Is Being Interested in Everything a Curse?
Multipotentialites want to be everything when they grow up. Not just one thing.
Do you remember what you wanted to be when you’d grow up? The big, ever-returning question. Does your answer to this question today differ from what you would’ve said as a child?
So, what do you do?
As a kid, I’ve wanted to be different things. The only constant factor in these options was always: change. What I wanted to be morphed into something different at different stages of my life.
If you’d ask me the question today, I’d respond: Whatever piques my interest now. And I don’t know if this will look the same five years from now. There are fields I am naturally more drawn to, but there has never been one single thing that I strived to be. I will drown myself in my current topic of interest, eat it, breathe it, bathe in and consume it. Until I lose interest and the willingness to continue investing time and energy.
One of my Focusmate partners introduced themselves by their name, continued by “and I’m a lawyer”. I tensed up because I felt the pressure rise to give them a similar answer. I don’t know “what I am”. Which side of me shall I put on the stage today? I usually end up picking a random label and sharing that to satisfy my conversation partner.
When you can’t help but have too many interests
Recently I came across Emilie Wapnick’s Ted talk titled “Why some of us don’t have one true calling”. It really spoke to me. Emilie talks about how she’d touch upon a new topic, get completely absorbed into it for a while, and ditch it once the magic or interest wore off.
Having fallen for the sunk cost fallacy, she’d try to persist. After all, so much effort had already been invested. Stopping now means all the effort goes to waste. Eventually, she’d let it go.
Questions that ran through Emilie’s head after ditching the interests she thought to be her One Thing were: “Is there something wrong with me? Can I not stick with anything? Am I afraid of commitment, am I scattered or self-sabotaging?” Girl, I feel you! All of this!
The societal norm is to specialize. Picking a core field of interest to focus on will work for the specialists under us. I sometimes secretly envy those of you with a laser clear goal. I imagine it makes things easier. But then again, the grass always looks greener on the other side.
Pick one thing, and devote your existence to it. Even my partner keeps telling me this. I keep telling them I cannot. “You don’t know how to commit”, is one that’s been repeated. The point is, I can and will commit. Until I lose interest. For a multipotentialite like myself, picking one thing only means neglecting other areas of myself that need space to just be. It feels exactly how Emilie described it: “…denying all other passions and resign to eventually getting bored”.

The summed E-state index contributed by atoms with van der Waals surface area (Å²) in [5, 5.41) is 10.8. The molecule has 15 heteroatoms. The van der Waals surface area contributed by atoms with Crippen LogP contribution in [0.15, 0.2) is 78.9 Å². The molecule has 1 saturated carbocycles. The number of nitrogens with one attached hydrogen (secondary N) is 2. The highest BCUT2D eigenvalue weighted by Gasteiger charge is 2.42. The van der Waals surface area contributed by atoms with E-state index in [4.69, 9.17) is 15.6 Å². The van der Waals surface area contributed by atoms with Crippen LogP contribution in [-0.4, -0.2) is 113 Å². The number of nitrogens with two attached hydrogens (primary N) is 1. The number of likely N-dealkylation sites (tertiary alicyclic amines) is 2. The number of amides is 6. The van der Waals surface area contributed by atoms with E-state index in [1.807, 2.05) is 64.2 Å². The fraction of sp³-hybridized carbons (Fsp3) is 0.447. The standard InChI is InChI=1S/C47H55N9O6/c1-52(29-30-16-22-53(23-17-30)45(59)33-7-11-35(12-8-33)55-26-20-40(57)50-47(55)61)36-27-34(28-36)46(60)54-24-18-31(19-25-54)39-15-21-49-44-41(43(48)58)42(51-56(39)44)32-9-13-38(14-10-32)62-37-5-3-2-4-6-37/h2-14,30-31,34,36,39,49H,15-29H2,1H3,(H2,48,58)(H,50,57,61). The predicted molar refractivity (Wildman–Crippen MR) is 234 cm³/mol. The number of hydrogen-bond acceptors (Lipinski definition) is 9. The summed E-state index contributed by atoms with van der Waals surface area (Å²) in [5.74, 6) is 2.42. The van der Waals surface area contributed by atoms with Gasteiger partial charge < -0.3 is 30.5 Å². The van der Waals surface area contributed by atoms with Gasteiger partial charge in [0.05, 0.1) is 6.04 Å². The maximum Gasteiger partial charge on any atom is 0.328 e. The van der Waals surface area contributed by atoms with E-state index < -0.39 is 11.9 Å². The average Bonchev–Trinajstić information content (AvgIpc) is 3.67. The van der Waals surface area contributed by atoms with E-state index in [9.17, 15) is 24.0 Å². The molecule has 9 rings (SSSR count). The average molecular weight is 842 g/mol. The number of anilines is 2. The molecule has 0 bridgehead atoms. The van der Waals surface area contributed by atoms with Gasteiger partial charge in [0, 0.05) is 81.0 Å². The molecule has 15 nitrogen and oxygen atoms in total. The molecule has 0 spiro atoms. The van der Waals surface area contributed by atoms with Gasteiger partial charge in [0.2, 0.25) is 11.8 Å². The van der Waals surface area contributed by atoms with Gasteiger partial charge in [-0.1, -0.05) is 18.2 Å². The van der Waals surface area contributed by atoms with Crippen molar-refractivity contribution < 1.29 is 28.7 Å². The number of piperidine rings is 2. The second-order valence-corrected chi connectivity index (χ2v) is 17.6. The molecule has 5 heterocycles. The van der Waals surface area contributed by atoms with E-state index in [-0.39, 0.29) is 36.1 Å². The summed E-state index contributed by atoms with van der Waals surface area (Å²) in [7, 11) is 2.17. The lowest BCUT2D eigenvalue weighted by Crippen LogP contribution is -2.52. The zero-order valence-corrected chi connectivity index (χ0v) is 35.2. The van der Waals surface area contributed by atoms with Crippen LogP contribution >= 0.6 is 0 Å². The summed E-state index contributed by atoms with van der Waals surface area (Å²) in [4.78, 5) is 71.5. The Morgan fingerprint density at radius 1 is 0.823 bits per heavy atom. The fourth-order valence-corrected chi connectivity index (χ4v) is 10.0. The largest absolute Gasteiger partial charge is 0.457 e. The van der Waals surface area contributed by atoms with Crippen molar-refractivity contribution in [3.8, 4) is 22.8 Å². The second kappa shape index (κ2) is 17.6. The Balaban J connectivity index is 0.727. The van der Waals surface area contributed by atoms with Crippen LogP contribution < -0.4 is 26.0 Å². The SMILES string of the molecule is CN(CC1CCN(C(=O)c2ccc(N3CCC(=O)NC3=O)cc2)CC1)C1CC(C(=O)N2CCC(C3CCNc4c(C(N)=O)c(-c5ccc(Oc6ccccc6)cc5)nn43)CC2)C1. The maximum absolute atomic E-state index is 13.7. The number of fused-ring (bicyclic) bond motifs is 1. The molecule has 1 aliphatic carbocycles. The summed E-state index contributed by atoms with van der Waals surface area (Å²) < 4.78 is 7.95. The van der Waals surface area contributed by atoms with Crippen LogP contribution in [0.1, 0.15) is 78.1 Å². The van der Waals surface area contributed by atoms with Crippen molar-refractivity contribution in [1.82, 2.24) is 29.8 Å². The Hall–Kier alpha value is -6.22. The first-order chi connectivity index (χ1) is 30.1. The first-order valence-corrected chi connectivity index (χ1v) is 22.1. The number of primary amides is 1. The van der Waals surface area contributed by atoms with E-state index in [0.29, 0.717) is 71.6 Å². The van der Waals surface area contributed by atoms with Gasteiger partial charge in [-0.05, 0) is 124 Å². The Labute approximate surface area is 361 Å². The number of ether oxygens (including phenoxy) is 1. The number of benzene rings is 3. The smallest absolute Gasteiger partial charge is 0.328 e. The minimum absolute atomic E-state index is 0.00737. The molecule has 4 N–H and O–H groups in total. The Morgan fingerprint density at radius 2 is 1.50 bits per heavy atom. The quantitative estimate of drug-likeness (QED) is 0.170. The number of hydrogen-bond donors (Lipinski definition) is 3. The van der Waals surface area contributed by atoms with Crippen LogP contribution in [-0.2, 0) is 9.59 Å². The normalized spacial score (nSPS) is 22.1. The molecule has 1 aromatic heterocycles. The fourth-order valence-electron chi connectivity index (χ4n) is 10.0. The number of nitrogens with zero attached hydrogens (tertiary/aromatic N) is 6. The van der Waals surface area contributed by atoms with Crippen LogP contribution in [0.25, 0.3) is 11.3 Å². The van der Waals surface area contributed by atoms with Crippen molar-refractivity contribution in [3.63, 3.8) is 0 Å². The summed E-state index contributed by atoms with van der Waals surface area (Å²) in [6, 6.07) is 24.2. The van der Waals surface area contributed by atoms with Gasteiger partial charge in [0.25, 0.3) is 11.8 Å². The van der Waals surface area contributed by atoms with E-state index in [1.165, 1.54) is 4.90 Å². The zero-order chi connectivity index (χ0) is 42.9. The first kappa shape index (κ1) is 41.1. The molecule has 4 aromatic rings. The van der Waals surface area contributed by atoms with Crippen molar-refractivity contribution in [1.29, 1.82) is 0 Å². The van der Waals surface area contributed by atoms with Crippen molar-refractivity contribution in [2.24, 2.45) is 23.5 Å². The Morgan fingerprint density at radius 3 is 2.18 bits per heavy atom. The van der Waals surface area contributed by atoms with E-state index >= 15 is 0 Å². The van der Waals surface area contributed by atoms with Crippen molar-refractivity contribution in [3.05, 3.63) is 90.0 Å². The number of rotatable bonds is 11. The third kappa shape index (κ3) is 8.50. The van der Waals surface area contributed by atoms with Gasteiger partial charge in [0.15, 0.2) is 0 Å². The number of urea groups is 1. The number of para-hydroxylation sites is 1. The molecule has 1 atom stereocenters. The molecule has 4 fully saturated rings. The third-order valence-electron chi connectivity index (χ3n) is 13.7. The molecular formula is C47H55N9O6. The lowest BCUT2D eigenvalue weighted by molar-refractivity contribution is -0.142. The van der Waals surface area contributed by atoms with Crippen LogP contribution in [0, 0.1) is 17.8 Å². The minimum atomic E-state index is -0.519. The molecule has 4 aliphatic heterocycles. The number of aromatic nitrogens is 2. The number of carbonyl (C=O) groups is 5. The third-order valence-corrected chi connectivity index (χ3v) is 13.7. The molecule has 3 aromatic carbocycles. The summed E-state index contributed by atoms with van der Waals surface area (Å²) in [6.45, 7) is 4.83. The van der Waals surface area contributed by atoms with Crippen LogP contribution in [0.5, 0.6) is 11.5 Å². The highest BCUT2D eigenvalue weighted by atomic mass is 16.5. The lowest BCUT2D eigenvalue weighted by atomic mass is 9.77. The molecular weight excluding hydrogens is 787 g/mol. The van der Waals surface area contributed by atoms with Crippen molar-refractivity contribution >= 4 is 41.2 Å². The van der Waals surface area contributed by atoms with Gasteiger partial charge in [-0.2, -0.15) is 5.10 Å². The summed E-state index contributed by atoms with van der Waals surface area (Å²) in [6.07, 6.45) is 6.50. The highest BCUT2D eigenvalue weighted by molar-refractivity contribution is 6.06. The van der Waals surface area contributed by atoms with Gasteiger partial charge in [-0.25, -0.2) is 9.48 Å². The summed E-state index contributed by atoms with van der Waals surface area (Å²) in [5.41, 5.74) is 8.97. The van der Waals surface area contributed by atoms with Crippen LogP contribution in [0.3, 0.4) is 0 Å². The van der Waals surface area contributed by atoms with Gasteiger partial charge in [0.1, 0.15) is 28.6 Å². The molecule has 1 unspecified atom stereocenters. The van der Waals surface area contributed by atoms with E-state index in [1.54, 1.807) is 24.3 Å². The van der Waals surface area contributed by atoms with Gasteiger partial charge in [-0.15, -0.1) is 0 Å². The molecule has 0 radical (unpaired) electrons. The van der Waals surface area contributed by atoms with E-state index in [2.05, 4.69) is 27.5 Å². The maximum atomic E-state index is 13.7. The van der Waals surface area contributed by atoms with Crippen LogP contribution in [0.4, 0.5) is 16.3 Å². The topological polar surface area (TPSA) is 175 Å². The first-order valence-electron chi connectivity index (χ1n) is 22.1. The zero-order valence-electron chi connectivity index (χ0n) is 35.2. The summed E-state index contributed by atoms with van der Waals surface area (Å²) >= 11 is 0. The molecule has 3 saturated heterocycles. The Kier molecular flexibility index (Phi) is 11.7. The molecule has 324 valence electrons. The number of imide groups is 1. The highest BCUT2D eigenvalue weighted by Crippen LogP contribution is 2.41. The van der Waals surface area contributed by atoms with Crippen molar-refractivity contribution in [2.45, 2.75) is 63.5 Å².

I’ve known I’m not wired like that. And I thought I was the only one, or one of the few. The Ted talk gave me reassurance that I am not alone. It opened a door to a new world. Now I know what search terms to use when looking for like-minded people. Lock your digital doors, kids, or I might try to befriend you.
I’ve started different Instagram accounts. An account for my friend’s cats. An account for drawings, paintings, and digital art. I even started a writer’s Instagram account. It didn’t take long before I stopped nurturing it.
As for writing on this platform, I’m a newbie in the game. Maybe the magic will wear off one day. I genuinely hope it won’t, but if it does, I’ll need to let it go and pivot onto a new path. For the sake of self expression, I will stick with one main Social Media account and keep all creations under one umbrella. I realized that if I’d start an account for every single one of my interests, I’ll end up with dozens, if not hundreds of accounts that get attention for a short while before they reach the Resting Place of Past Experiments.
“The problem was that I didn’t have any interests. The problem was I had too many.” — Emilie Wapnick
I’m happy to let myself fall deep into the many rabbit holes that reveal themselves to me. Not going all in on project keeps me creative, and happy. Getting too scattered is a real danger, but that comes with the deal.
Not being able to stick with one thing is not all bad. Emilie mentions idea synthesis, rapid learning, and adaptability as multipotentialite core strengths. It’s finding ideas in the uncommon or overlooked and being good at being a beginner.
If you recognize yourself in the Ted talk, maybe it’s time to embrace how you’re wired, and use this awareness to your advantage.